City Orders Study on Bag Ban That State May Toss
From the Austin Monitor:
Amid concerns that state leadership will take steps to limit city ordinances such as Austin’s plastic bag ban, the Zero Waste Advisory Commission has instructed city staff to study the ban in time to send the results to the state legislature.
The commission unanimously passed a resolution Wednesday requesting that the Austin Resource Recovery Department complete a study of the results of the city’s Single-Use Carryout Bag Ordinance by no later than May 1.
Chair Rick Cofer, who took the lead on the resolution, referred to the deadline as the “drop-dead” date for the study to be effective. “It will be very important to have a timely report that can go in front of legislative committees, so we’re sort of right in the bull’s-eye,” he said.
“We’ve had a strong interest in completing a report to evaluate the success of that ordinance,” Cofer later told the Monitor. “That has become much more timely, because the legislature is in town and we have a governor who seems intent on doing away with local control, especially when it comes to things like the Austin single-use bag ordinance.”
The 2015 legislative session began Tuesday and will end June 1. Governor-elect Greg Abbott, who will take office Jan. 20, issued an opinion as attorney general last fall that an ordinance like Austin’s could be in violation of state law. Last week, as the Austin-American Statesman reported, Abbott criticized local bans on plastic bags, fracking and tree-cutting as “eroding the Texas model.”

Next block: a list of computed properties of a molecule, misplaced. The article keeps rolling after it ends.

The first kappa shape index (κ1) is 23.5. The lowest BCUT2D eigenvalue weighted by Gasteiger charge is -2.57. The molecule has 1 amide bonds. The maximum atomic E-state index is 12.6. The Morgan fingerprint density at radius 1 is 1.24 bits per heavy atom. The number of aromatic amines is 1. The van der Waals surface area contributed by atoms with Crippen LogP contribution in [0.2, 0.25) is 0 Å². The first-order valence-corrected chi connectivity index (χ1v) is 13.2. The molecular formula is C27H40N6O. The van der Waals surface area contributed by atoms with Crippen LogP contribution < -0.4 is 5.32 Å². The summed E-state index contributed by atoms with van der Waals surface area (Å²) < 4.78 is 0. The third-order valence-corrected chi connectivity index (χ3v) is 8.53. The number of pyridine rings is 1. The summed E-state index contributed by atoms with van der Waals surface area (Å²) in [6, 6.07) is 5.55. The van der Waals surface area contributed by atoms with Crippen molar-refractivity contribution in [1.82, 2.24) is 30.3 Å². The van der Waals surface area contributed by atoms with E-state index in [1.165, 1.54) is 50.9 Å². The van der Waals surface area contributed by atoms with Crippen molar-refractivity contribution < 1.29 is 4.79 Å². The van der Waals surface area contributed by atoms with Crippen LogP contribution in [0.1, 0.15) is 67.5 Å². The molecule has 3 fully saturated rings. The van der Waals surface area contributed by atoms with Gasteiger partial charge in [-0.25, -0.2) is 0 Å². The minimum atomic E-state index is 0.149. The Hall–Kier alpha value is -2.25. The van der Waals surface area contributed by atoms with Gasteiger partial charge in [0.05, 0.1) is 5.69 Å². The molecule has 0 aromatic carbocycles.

Cofer said he believes the study will show “just how successful (Austin’s) ordinance has been,” and that “decisions are best made locally.”
“If Austin wants a single-use bag ordinance, and Fort Stockton wants one but Tyler doesn’t, that’s OK,” Cofer said. “And if people don’t want to live in a town that has a bag ordinance, they don’t have to, and that’s what choice means.”
Resource Recovery Director Bob Gedert told the commission that he understands the need to obtain the information as quickly as possible and hopes to have the report available in April, but would like to have a third party conduct the study.
“In order to have an independent study done that isn’t tainted with the perception of a bias, I’d like to contract it out,” Gedert said. “We have talked internally on how to speed that up.”
Gedert later told the Monitor that he believes there has been “at least a 95 percent reduction” in the amount of bags distributed each year since the ordinance went into effect in March 2013.
Gedert added that his staff no longer see plastic bags during daily downtown litter pickups, Watershed Protection Department staff no longer find them during annual cleanups of Lady Bird Lake, Austin Water Utility staff find few to none in the water systems that they manage, nonprofits see fewer in local creeks, and there are fewer sightings of plastic bags flying across the highway or getting caught in trees on windy days.
Before the ordinance went into effect, Gedert said, these were all common problems. “We don’t have a very precise measurement of before and after,” he acknowledged. “But the anecdotal, visual evidence really demonstrates that the environment is a lot cleaner.”
Prompted by Commissioner Dave Sullivan, the commission also requested data on whether the ordinance has affected retail revenues by encouraging consumers to shop at locations in municipalities that don’t have a bag ordinance.
“We had heard complaints from the business community that there were some losses of revenue from around the edges of the city because people were shopping elsewhere,” Sullivan said. “I think it would be good to get some true numbers about that.”
City Council passed the bag ordinance in March 2012. It applies primarily to the single-use plastic bags that grocery stores commonly distribute, though there are exemptions for certain uses, such as taking prepared food out at a restaurant.